Yeah, it was the 2 different meanings you could get out of it that I was thinking about. Did the cartoonist mean to say people get cold and lose their passion and end up being religious in a bad and restrained sense, or is it people maturing onto that form of worship. Yeah. I catch where you’re coming from. You might be surprised (or not) to learn that I feel the opposite about it, but we’ve talked about that before. I had to laugh, because you and I are so similar and yet different on this subject. I totally respect where you’re coming from and why you approach it this way. To me, that really is what it’s about when it says, “Where the Spirit of the Lord is, there is freedom.” Freedom to worship as you are so moved and convicted and led by the Spirit. Love is many-faceted, yes? emotional… serious… joyful… comitted… devoted… exuberant… sensitive… honoring… da da da da da, etc etc.
Benjamin Sternke says
Thanks Peter – I’m not surprised you see things differently. I imagine many do (especially those who grew up in liturgical churches?). Part of what I’d love to see is a fusion or integration of the two: the rich theology of liturgy with the spontaneity and openness of “charismaturgy”. Because good theology without genuine worship is dead and cold, but exuberance and passion without good theology is sentimental and weak. We need both.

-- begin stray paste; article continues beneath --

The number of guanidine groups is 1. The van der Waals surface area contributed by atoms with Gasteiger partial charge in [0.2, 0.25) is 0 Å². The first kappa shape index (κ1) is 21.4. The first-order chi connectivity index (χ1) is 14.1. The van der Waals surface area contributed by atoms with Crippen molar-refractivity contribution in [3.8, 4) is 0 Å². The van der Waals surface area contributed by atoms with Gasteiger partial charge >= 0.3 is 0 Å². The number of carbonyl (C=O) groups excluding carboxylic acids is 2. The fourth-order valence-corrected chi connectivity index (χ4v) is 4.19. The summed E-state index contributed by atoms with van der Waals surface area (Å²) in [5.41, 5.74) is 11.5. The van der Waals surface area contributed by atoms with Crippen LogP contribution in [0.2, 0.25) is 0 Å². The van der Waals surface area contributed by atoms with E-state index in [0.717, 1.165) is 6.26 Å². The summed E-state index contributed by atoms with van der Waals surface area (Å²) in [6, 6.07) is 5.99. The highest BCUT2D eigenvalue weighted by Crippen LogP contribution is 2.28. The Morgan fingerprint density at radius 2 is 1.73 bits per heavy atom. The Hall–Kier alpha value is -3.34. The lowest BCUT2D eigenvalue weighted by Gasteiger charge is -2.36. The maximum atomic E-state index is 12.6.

Deb Sternke says
When Ben began all this talk about liturgical services, I have to admit I was incredibly uncomfortable.(as he knows… I kept saying, “Would you stop talking about liturgical services!”) I grew up in the catholic church, left when I was 15 and became a christian when I was 18. I’ve been going to “charismatic/Vineyard” type churches ever since I was 18. Anything liturgical or like the catholic church has always produced an incredibly uncomfortable feeling in the pit of my stomach.
But, the blessing that my husband is, he continued to ask questions about liturgical services and ways of worship. I began to wonder if I needed to set aside my emotional response and really look at liturgy and give it a fair chance. After all, people for ages have been practicing liturgy, so maybe there is something of substance there?
As I began to look at the elements of the liturgical service and WHY those specific things were done – I was inspired. I loved the “crafted prayers” that they prayed together and the fact of praying them “even when I’m not emotionally up for it” was an intriguing thing to me. (We’re forming our minds to Christ.)
I think that there is a balance between the liturgy and the “charismatic” way of doing a service. There needs to be, I think, the openness to the spirit, flexibility to the spirit, freedom to worship in a variety of physical ways, etc. but also the regular practices of reading scripture, verbal proclamations of truth, praying these ancient crafted prayers, etc.
I think it’s a place that can be found.